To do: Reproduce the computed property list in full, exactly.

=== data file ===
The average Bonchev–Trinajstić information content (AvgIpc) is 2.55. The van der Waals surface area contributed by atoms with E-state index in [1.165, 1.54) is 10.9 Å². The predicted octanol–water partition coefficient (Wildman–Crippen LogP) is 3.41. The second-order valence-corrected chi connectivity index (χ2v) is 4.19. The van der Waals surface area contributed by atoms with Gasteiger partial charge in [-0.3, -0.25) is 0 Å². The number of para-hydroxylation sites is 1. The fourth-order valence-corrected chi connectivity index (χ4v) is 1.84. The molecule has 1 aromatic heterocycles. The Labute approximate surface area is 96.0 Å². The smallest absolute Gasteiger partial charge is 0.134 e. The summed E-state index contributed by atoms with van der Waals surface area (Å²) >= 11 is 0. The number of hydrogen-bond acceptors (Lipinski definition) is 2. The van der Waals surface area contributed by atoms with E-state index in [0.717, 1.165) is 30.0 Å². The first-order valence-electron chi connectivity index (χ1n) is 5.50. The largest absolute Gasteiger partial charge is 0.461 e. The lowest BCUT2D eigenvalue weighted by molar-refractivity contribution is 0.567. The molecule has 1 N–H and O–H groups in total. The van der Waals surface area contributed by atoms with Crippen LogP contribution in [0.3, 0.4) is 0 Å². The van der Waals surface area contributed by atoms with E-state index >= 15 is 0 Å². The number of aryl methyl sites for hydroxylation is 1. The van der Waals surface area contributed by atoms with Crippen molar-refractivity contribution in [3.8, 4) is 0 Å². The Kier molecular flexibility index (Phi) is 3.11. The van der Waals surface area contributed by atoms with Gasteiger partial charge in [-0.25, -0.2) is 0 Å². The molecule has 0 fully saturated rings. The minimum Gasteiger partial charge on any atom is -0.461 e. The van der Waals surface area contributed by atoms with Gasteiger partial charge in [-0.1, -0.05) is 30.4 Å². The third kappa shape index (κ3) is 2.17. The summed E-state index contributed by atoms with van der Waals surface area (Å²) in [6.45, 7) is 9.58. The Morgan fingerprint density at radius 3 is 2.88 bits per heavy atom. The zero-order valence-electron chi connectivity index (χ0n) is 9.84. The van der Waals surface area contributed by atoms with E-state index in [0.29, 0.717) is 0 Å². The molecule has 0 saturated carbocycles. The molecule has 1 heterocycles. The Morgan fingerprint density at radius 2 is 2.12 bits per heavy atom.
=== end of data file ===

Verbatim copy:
The average Bonchev–Trinajstić information content (AvgIpc) is 2.55. The van der Waals surface area contributed by atoms with E-state index in [1.165, 1.54) is 10.9 Å². The predicted octanol–water partition coefficient (Wildman–Crippen LogP) is 3.41. The second-order valence-corrected chi connectivity index (χ2v) is 4.19. The van der Waals surface area contributed by atoms with Gasteiger partial charge in [-0.3, -0.25) is 0 Å². The number of para-hydroxylation sites is 1. The fourth-order valence-corrected chi connectivity index (χ4v) is 1.84. The molecule has 1 aromatic heterocycles. The Labute approximate surface area is 96.0 Å². The smallest absolute Gasteiger partial charge is 0.134 e. The summed E-state index contributed by atoms with van der Waals surface area (Å²) >= 11 is 0. The number of hydrogen-bond acceptors (Lipinski definition) is 2. The van der Waals surface area contributed by atoms with E-state index in [0.717, 1.165) is 30.0 Å². The first-order valence-electron chi connectivity index (χ1n) is 5.50. The largest absolute Gasteiger partial charge is 0.461 e. The lowest BCUT2D eigenvalue weighted by molar-refractivity contribution is 0.567. The molecule has 1 N–H and O–H groups in total. The van der Waals surface area contributed by atoms with Crippen LogP contribution in [0.3, 0.4) is 0 Å². The van der Waals surface area contributed by atoms with E-state index >= 15 is 0 Å². The number of aryl methyl sites for hydroxylation is 1. The van der Waals surface area contributed by atoms with Crippen molar-refractivity contribution in [3.8, 4) is 0 Å². The Kier molecular flexibility index (Phi) is 3.11. The van der Waals surface area contributed by atoms with Gasteiger partial charge in [-0.25, -0.2) is 0 Å². The molecule has 0 fully saturated rings. The minimum Gasteiger partial charge on any atom is -0.461 e. The van der Waals surface area contributed by atoms with Gasteiger partial charge in [-0.1, -0.05) is 30.4 Å². The third kappa shape index (κ3) is 2.17. The summed E-state index contributed by atoms with van der Waals surface area (Å²) in [6.45, 7) is 9.58. The Morgan fingerprint density at radius 3 is 2.88 bits per heavy atom. The zero-order valence-electron chi connectivity index (χ0n) is 9.84. The van der Waals surface area contributed by atoms with E-state index in [0.29, 0.717) is 0 Å². The molecule has 0 saturated carbocycles. The molecule has 1 heterocycles. The Morgan fingerprint density at radius 2 is 2.12 bits per heavy atom.